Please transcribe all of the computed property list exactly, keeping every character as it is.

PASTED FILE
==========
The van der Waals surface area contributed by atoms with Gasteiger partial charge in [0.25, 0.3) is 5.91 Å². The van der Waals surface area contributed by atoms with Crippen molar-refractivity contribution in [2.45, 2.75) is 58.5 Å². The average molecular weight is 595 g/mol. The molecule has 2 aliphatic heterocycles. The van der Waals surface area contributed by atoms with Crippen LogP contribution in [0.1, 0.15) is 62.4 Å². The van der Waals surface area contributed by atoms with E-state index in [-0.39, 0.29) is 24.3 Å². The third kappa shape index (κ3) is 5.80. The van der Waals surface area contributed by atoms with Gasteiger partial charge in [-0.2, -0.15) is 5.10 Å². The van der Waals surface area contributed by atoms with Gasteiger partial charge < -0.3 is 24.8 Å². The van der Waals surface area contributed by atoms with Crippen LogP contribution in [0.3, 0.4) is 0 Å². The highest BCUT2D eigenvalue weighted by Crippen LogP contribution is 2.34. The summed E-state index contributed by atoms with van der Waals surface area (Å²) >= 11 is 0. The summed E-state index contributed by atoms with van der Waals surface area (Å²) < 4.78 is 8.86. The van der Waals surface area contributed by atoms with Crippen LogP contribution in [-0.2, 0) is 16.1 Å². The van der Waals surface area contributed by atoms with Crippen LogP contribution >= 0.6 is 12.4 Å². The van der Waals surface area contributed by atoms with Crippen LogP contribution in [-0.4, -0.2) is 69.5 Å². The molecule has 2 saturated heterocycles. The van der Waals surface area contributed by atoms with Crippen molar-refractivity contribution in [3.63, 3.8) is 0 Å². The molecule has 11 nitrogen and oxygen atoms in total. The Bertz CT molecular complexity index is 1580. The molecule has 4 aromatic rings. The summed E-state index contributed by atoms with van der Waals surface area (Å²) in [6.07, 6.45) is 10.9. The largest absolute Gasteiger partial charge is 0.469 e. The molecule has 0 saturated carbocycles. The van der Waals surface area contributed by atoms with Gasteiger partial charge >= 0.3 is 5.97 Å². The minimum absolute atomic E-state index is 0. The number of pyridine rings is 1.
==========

The van der Waals surface area contributed by atoms with Gasteiger partial charge in [0.25, 0.3) is 5.91 Å². The van der Waals surface area contributed by atoms with Crippen molar-refractivity contribution in [2.45, 2.75) is 58.5 Å². The average molecular weight is 595 g/mol. The molecule has 2 aliphatic heterocycles. The van der Waals surface area contributed by atoms with Crippen LogP contribution in [0.1, 0.15) is 62.4 Å². The van der Waals surface area contributed by atoms with E-state index in [-0.39, 0.29) is 24.3 Å². The third kappa shape index (κ3) is 5.80. The van der Waals surface area contributed by atoms with Gasteiger partial charge in [-0.2, -0.15) is 5.10 Å². The van der Waals surface area contributed by atoms with Gasteiger partial charge < -0.3 is 24.8 Å². The van der Waals surface area contributed by atoms with Crippen LogP contribution in [0.3, 0.4) is 0 Å². The highest BCUT2D eigenvalue weighted by Crippen LogP contribution is 2.34. The summed E-state index contributed by atoms with van der Waals surface area (Å²) >= 11 is 0. The summed E-state index contributed by atoms with van der Waals surface area (Å²) < 4.78 is 8.86. The van der Waals surface area contributed by atoms with Crippen LogP contribution in [-0.2, 0) is 16.1 Å². The van der Waals surface area contributed by atoms with Crippen LogP contribution >= 0.6 is 12.4 Å². The van der Waals surface area contributed by atoms with Crippen LogP contribution in [-0.4, -0.2) is 69.5 Å². The molecule has 2 saturated heterocycles. The van der Waals surface area contributed by atoms with Crippen molar-refractivity contribution in [3.63, 3.8) is 0 Å². The molecule has 11 nitrogen and oxygen atoms in total. The Bertz CT molecular complexity index is 1580. The molecule has 4 aromatic rings. The summed E-state index contributed by atoms with van der Waals surface area (Å²) in [6.07, 6.45) is 10.9. The largest absolute Gasteiger partial charge is 0.469 e. The molecule has 0 saturated carbocycles. The van der Waals surface area contributed by atoms with Gasteiger partial charge >= 0.3 is 5.97 Å². The minimum absolute atomic E-state index is 0. The number of pyridine rings is 1.